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Bouki Dances the Kokioko - Critique

Wolkstein, Diane.  Bouki Dances the Kokioko.  Ill.  Jesse Sweetwater.  San Diego: Gulliver Books, 1997

Category: illustated traditional folk tale, Haitian/multicultural story, picture book

Approximate age group: early elementary


Analysis:   This humorous tale, (first published in Diane Wolkstein's collection The Magic Orange Tree and Other Haitian Folktales) is a wonderful way to introduce children to Haiti’s popular characters: the gullible Bouki and the cunning Malice.

There once was a king of Haiti who loved dancing.

One night a song came to him when he was alone in his garden.  He called it the Kokioko and made up a dance for it.  He put this new song and dance to good use.  Anyone who was ableto dance the Kokioko would get a sack of five thousand gourds.  Of course, no one knew this particular dance, but he took it in good faith that there are always those who think they can do anything.

In this way, not only would his treasury remain full, but also there would be dancers every night to entertain him. 

It was months later and still no one had guessed the dance.  One evening, Malice, the king’s gardener, spied the king dancing the Kokioko.  Since the king would be suspicious if Malice were to win the prize for guessing the dance, Malice went home and worked out a little something with his wife, Madame Malice.  They would play a sneaky trick on gullible, unsuspecting Bouki.  In fact, poor Bouki is twice the fool in the same tale.

Wolkstien truly puts her “internationally renowned” storytelling experience to work in this book.  The repetition and variation of the two songs of this tale are a delight.  Its interactive quality, and the bold, bright colors and bold lines of its gorgeous, full-sized, flat illustrations add to its read-aloud appeal.  Plenty of action is provided by this tale’s colorful language and uncomplicated, memorable characters.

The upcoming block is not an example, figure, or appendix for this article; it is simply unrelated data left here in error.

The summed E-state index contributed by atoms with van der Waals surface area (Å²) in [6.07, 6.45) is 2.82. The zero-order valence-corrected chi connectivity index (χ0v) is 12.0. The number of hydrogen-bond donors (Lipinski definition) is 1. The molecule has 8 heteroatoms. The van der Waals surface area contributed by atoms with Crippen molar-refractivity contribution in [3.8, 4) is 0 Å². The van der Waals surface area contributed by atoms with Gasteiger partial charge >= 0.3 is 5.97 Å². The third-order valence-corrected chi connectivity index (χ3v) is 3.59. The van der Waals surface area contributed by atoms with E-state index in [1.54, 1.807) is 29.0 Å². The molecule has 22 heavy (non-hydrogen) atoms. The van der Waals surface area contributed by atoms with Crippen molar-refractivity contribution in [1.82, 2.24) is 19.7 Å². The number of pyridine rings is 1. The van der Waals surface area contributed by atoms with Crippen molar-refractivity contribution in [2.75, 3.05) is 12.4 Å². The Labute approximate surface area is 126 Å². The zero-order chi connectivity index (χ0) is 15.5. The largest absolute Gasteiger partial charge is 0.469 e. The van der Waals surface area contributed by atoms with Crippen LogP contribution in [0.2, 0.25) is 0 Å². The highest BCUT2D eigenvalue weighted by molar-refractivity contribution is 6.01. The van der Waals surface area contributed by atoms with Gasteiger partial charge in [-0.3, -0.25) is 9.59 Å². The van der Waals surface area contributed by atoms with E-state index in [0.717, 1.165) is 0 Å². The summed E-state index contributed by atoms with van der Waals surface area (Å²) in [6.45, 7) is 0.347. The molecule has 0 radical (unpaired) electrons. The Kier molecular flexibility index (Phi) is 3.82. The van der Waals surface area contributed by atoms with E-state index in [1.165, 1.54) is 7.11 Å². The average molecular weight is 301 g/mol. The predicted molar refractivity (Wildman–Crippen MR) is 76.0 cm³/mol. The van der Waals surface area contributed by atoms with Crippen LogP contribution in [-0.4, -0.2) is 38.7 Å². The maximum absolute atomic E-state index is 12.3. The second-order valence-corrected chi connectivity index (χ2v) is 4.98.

An “About the Story” page explains some of the various cultural aspects of the “active, rich storytelling tradition” of Haiti.  The “Unfamiliar Words in the Story” page gives insight and definition to character names and other words such as

Kokioko (KOH-kee-oh-koh), an onomatopoeic word that imitates the crowing sound made by a rooster, similar to the American cock-a-doodle-do.

There is even a piano music and lyrics page insert (which also shows where in the main song to clap).  Sweetwater  researched Haitian history, culture, and art (among others) for her illustrations.  This fact shows greatly in the detail of every aspect of her paintings, including the great feel of movement and dance.  Her character enhacements are great, as is noticeable in Malice’s sharp features, slanted eyes and full, always showing, top teeth, and in bouki’s very round self and droopy eyes.  Between the two, Wolkstein and Sweetwater have created a must-have for everyone’s shelves.


  • This book can be used for early elementary through upper elementary as an introduction to other cultures and tales. 
  • Discuss the characters and three-part plot. 
  • Have the children get into groups, write their own stories using malice and Bouki as characters, and make illustrations. 
  • Also, the whole class an weave a tale of their own aloud; each person can take a turn adding their own part. 
  • Younger children will surely enjoy trying to dance the Kokioko for themselves.